English translations of ancient texts often conceal interesting expressions in the original languages. A nice example of this is I encountered recently is 1 Peter 1:13. In the NIV we read:
"Therefore, with minds that are alert and fully sober, set your hope on the grace to be brought to you when Jesus Christ is revealed at his coming."
The NRSV renders it:
"Therefore prepare your minds for action; discipline yourselves; set all your hope on the grace that Jesus Christ will bring you when he is revealed."
The Greek phrase behind "with minds that are alert" or "prepare your minds for action" is: anazōsamenoi tas osphuas tēs dianoias humōn.
We could more literally translate this as "girding up the loins/waist of your mind."
The "girding of loins" might be familiar to some Bible readers. We see it as part of the Passover instructions (Exodus 12:11), it is something Elijah does before running (1 Kings 18:46), and God tells Job to "gird up now thy loins like a man" in the little heart to heart they have at the end of the book (Job 38:3; 40:7). Other examples: 2 Kings 4:29; 2 Kings 9:1; Jeremiah 1:17; Luke 12:35; Ephesians 6:14 (and this is only some of the "girding" that happens in the Bible).
The general idea is that when you're wearing flowing clothing that covers your legs, like different kinds of skirts or robes, it can be hard to run or engage in other movements (which is why Elijah does it before running). So, tying your clothing up around your waist area frees up your movement. This Huffington Post article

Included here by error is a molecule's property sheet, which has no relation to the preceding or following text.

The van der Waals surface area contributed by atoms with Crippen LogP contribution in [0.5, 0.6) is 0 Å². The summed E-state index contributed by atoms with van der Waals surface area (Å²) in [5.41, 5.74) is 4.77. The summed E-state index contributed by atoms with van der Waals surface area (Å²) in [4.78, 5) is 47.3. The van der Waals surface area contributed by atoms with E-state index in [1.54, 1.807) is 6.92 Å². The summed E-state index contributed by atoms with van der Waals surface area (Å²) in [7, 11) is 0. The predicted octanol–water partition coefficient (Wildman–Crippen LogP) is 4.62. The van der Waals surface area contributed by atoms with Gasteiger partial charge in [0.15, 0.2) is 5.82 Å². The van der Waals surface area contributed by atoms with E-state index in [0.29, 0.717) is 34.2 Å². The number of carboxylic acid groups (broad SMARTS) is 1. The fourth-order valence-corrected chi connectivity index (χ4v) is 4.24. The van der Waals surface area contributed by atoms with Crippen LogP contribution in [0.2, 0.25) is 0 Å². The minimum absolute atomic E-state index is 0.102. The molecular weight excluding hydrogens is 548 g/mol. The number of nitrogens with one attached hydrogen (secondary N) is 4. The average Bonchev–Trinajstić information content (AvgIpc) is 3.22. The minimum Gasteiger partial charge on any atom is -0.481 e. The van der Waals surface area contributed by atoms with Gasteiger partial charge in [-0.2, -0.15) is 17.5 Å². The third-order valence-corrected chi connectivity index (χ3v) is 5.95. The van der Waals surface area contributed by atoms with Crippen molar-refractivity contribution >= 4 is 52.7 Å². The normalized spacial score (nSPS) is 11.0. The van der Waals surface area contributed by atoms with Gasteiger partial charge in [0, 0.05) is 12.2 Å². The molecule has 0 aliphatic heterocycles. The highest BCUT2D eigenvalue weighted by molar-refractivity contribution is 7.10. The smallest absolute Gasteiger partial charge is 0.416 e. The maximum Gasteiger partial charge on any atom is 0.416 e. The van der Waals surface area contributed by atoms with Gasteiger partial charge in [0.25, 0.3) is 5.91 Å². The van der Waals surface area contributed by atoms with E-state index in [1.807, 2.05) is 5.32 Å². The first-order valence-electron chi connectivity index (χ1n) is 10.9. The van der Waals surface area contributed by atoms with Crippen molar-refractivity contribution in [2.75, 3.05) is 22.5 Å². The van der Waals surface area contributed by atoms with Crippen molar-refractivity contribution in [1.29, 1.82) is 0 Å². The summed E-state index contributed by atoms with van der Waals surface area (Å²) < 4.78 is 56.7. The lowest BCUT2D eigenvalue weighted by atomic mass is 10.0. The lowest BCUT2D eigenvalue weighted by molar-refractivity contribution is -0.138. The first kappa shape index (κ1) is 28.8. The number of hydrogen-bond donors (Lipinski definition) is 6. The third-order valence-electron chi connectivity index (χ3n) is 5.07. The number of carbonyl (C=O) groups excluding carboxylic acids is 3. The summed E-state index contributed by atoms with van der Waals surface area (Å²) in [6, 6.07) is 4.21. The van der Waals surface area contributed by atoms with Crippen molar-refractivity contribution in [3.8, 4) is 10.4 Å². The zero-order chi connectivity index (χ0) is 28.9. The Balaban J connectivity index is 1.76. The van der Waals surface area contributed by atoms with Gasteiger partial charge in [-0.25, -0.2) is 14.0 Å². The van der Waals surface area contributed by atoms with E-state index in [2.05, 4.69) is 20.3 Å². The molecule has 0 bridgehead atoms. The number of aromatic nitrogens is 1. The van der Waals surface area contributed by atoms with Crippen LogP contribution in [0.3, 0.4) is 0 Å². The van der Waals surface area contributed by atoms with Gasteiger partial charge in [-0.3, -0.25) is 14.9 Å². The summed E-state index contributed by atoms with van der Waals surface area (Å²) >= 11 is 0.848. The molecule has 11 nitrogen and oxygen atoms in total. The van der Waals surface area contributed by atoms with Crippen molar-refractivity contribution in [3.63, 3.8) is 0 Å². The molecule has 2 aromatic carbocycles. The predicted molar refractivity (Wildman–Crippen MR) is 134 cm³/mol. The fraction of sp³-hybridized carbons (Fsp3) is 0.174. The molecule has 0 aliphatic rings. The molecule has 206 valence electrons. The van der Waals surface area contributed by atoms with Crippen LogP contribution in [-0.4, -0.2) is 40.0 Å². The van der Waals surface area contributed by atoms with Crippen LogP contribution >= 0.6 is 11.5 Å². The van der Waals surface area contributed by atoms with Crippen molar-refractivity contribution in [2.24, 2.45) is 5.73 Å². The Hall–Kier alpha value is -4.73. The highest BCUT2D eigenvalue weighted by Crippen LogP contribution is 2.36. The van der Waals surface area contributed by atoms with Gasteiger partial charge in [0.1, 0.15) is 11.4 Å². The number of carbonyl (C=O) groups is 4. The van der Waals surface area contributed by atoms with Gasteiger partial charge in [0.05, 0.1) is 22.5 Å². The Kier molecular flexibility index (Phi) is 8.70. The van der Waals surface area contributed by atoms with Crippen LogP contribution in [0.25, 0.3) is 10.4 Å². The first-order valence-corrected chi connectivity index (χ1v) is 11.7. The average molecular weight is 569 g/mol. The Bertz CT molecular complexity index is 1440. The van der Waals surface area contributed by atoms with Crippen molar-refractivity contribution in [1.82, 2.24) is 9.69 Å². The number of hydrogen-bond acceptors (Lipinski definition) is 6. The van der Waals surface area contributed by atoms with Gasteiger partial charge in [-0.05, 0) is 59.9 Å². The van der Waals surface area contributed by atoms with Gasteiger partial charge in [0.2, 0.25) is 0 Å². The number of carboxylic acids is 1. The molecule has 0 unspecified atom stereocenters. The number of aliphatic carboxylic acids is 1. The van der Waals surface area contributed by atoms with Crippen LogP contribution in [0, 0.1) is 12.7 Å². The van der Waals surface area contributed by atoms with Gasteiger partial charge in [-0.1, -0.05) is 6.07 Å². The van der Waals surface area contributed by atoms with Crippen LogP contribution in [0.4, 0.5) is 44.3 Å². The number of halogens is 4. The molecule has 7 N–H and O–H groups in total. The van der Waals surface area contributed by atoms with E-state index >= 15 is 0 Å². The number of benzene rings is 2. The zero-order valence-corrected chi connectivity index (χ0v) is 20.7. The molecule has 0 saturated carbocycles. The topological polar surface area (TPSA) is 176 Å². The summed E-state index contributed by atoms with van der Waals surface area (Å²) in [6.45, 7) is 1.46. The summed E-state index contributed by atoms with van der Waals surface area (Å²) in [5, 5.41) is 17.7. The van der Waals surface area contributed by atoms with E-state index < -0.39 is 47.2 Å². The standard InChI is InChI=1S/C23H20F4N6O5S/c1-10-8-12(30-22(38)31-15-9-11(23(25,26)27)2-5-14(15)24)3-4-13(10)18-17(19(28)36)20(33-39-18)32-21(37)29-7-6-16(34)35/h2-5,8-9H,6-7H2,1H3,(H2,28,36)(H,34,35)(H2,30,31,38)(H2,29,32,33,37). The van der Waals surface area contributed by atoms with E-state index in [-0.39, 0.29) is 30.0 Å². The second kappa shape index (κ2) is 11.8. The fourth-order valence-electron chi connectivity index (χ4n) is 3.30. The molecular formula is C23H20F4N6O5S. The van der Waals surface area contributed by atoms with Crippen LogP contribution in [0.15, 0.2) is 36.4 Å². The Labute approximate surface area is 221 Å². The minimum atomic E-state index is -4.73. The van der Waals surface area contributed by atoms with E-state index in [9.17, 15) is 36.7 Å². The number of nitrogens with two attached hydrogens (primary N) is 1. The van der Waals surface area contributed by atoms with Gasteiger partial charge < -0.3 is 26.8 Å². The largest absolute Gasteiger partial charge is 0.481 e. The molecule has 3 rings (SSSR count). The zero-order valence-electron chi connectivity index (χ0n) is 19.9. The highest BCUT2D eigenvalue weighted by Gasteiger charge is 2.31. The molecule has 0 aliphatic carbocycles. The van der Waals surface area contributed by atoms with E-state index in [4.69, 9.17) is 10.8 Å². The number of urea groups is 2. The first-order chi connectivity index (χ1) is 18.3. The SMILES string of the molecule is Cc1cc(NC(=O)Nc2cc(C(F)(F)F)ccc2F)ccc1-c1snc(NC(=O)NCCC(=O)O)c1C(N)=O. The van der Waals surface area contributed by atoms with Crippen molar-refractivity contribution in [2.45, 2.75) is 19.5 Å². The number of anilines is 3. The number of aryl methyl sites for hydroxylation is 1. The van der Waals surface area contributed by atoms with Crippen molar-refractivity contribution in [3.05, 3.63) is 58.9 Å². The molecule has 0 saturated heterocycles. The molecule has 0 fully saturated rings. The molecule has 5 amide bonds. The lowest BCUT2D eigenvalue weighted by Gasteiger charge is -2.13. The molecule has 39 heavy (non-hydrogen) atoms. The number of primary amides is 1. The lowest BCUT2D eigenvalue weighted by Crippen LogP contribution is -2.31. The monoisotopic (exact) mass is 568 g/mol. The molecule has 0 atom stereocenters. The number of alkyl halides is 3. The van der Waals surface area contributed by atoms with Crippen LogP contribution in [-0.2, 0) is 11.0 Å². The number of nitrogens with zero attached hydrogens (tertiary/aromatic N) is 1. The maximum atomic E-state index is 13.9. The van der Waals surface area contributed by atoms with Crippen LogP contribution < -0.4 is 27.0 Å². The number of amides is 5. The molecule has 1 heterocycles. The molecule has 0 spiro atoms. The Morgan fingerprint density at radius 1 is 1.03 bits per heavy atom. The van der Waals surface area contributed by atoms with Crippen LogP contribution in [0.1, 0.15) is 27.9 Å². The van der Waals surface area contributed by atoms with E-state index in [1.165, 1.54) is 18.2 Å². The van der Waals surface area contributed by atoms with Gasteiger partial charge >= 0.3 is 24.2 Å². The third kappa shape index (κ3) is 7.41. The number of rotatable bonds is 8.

features some visuals of what this process might look like.
Peter is using this image metaphorically: gird up the loins of your mind.
The sense is probably to prepare one's mind, perhaps, as the NRSV suggests, for some kind of action. Or, it may just communicate, as the NIV suggests, a level of alertness. It's an interesting image, and one which we would entirely miss if we only relied on some of these translations! A few English translations have brought the phrase out in different ways. The KJV rendered it literally:
"Wherefore gird up the loins of your mind, be sober, and hope to the end for the grace that is to be brought unto you at the revelation of Jesus Christ."
The Message, which is a radical paraphrase, offers this:
"So roll up your sleeves, put your mind in gear, be totally ready to receive the gift that's coming when Jesus arrives."
I particularly like what the Message does, because it translates the language into an image that makes more sense to many of us in English. This example serves as a good reminder to use as many different translations as you can, and another good reason to learn the original language of ancient texts you like to read!
Something I am left curious about is questions of gender and this expression. Is "girding up one's loins" masculine? A lot of interpreters explain the phrase as meaning "man up" (check out the use in Job). Would this have been a masculine image for Peter? Would ancient women also have had the experience of needing to tie up some forms of clothing to increase mobility? (See line 286